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How the media portrays African American women and african american families - Research Paper Example

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Author’s Name 4 [Author’s Name] [Class] Date How the media portrays African American women and African American families The racial discrimination still remains one of the most wide-spread problems all over the world. Lots of pains are taken to combat this negative phenomenon in the United States, where the problem of racial intolerance appears to be very poignant…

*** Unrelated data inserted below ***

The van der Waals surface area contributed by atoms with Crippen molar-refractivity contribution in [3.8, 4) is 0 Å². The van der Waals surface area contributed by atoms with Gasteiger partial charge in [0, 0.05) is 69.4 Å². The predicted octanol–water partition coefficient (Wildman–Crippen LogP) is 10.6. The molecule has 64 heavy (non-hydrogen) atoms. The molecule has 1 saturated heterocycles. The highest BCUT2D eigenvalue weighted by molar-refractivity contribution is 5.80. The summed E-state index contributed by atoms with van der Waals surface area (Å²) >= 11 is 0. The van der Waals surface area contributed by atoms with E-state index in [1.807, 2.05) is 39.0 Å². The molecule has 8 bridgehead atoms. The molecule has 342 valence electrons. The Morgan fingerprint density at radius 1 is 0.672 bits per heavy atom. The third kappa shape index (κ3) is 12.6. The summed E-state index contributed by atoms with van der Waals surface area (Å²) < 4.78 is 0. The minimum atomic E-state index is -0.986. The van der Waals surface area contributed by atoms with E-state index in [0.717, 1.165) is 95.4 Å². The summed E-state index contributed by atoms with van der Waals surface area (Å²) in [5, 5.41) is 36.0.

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Download file to see previous pages Actually, the problem of women rights can not be regarded as newly appeared. All women from different parts of the planet fought for their rights that should be equal to those gained by men. Of course, there is no need to mention those people who devoted their lives to fighting for the rights of black people. It is almost unbelievable that the Declaration of Independence by Thomas Jefferson that claimed for the rights of every citizen to be observed, technically served only the white citizens’ interests. Thus, being a nation of the nations, the USA turned to be unable to provide all the citizens with equal rights. And since the very start of the US history, black people were fighting at first for their freedom and then - for their rights. The attitude and public perception of black women still deserves speaking about. Living in a civilized society, where human rights must be observed and cherished, it is hard to believe that some people still suffer from intolerant treating and have their right violated. Very few of us really pay our precious attention to the problem of stereotypical depiction of black people by contemporary mass media. Still, it does not mean that such problem doe not exist at all. It is an undeniable fact that every nation, every ethnic group are viewed through the prism of a set of social stereotypes that not always and, frankly speaking, almost never prove to be true. Black women are a special category which is very often becomes exploited by mass media in its own interests. The question of a famous journalist Jake Snow is very topical and sounds anxious, - “Think about how often you see an African-American woman being portrayed on the screen as brave, intelligent, and strong or playing a leadership role?”( Snow 2009). Maybe some of us would say we don’t have to focus our attention on such trifles and this problem is not very serious, but, nonetheless, it doesn’t become less abusive and humiliating. The very fact of arousing this issue is quite outspoken – if people talk about that, it means something is not OK here. Let’s recollect Mammy from a famous Hollywood movie “Gone by the Wind”. It is almost impossible to forget her awful manners, her constant grumbling and crudeness. Though it is hard to disagree that her character was a complete embodiment of positive and life-asserting values, the mass media has caught this stereotypic portraying immediately and proceeds exploiting it nowadays. Even when we take a look at her we see a big, overweight woman, and that does not correspond to our ideal of beauty. Mammy is an uneducated woman who is loyal to her masters, but still she is a slave. Though slavery has gone long ago, the image of Mammy remained unchanged, and such portraying of the black women, if put it mildly, lack tactfulness and respect. “The stereotypical woman being portrayed by the media is shallow, weak, unintelligent, and incapable of making decisions on her own, untrustworthy, materialistic, and promiscuous” (Snow, 2009). The black women are suppose to be narrow-minded, always unsatisfied with their own lives, they are rarely portrayed as successful business women, learned professors or simply reserved and well-educated member of society. Black big “mammies” are to provide the white people with comfort raise children and take care of them, but they are, as it was ...Download file to see next pagesRead More
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